* {
  margin: 0;
  padding: 0;
  box-sizing: border-box;
}

We’ll then make it so the whole app uses the Lora font.

body {
  font-family: 'Lora', serif;
}

Now let’s style the container. We’ll set the dimensions to 100 viewport height and 100 viewport width. We’ll then invoke CSS flexbox using the display: flex; command. We’ll center the results using justify-content:center and align-items:center.

We’ll make the background a radial gradient using an online gradient generator.

The end result will look like this.

.container {
  height: 100vh;
  width: 100vw;
  display: flex;
  align-items: center;
  justify-content: center;
  flex-direction: column;
  background: rgb(251, 242, 133);
  background: radial-gradient(
    circle,
    rgba(251, 242, 133, 0.6334908963585435) 0%,
    rgba(224, 196, 91, 0.8407738095238095) 35%,
    rgba(230, 224, 113, 1) 100%
  );
}

Now you’re going to do the same thing for the weather section:

.weather {
  display: flex; 
  align-items: center;
  margin: 15px 0;
  font-size: 1.5rem;
}

We’ll finish up by styling the location div, description, and background.

#location {
  font-size: 3rem;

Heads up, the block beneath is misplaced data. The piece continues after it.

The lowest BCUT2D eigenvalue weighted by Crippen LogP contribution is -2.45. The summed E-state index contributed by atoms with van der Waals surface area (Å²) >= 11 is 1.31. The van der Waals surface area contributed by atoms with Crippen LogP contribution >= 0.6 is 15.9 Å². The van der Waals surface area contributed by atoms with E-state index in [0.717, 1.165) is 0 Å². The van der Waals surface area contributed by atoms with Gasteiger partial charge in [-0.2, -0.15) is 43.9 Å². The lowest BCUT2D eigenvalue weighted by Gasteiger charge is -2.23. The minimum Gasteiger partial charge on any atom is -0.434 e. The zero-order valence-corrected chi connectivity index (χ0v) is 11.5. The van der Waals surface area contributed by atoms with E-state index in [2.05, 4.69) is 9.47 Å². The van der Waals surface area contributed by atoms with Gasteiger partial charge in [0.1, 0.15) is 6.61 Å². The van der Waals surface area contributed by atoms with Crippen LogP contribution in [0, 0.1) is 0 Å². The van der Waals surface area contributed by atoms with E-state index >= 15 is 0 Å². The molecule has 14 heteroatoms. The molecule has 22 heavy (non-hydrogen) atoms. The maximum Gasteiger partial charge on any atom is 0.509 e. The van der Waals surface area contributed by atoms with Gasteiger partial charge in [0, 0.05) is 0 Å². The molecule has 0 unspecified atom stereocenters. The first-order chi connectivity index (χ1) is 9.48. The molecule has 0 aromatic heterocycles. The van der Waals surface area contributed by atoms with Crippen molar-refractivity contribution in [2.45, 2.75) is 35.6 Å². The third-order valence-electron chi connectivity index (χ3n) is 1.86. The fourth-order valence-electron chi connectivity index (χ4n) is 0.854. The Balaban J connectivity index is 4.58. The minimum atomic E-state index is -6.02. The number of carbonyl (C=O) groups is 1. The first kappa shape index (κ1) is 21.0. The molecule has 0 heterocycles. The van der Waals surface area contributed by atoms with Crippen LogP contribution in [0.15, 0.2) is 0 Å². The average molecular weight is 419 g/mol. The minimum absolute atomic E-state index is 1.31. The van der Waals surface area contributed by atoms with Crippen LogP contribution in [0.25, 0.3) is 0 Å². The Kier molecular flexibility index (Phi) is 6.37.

font-weight: 800;
  font-style: italic;
}
.desc {
  font-size: 1.25rem;
  text-transform: capitalize;
}

And:

.circle {
  background-color: black;
  border-radius: 50px;
  height: 15px;
  width: 15px;
  margin: 0 15px;
}

Now let’s move on to working with the APIs.

Getting Weather Data From APIs

For this tutorial, we’ll be using the OpenWeatherMap to retrieve weather data. OpenWeatherMap offers a free API for real-time weather data that you can use in your development projects. Of course, there are plenty of other weather APIs on the market.

First, go to OpenWeatherApp and select ‘Sign In’ in the top-right corner. Create an account. Once your account is created, navigate to the ‘API’ tab at the top of the page. Locate the ‘Current Weather Data API’ section and select ‘Subscribe’. Choose the Free option.

Once you’re subscribed, find the dropdown menu beneath your user name in the top-right corner. Select ‘My API Keys’. You’ll see your API key, which you can use to retrieve real-time weather data.

Now we can go back to building our weather app.

Coding The JavaScript

Now you’re going to create the scripts.js file we called earlier. The first thing you’re going to do in scripts.js is to create a variable called API where you’ll store your API key.

// OpenWeatherMap API. Do not share it publicly.
const api = '66869939e0b182ac2d6***********'; //Replace with your API

Next, you’re going to create an event listener that runs a function every time the page is loaded.

window.addEventListener('load', () => {});

Inside the function, we will create two variables, lat and long for the user’s latitude and longitude, and then use the navigator object to retrieve the user’s geolocation. That block of code will look like this:

window.addEventListener('load', () => {
  let long;
  let lat;
  // Accessing Geolocation of User
  if (navigator.geolocation) {
    navigator.geolocation.getCurrentPosition((position) => {

    });
  }
});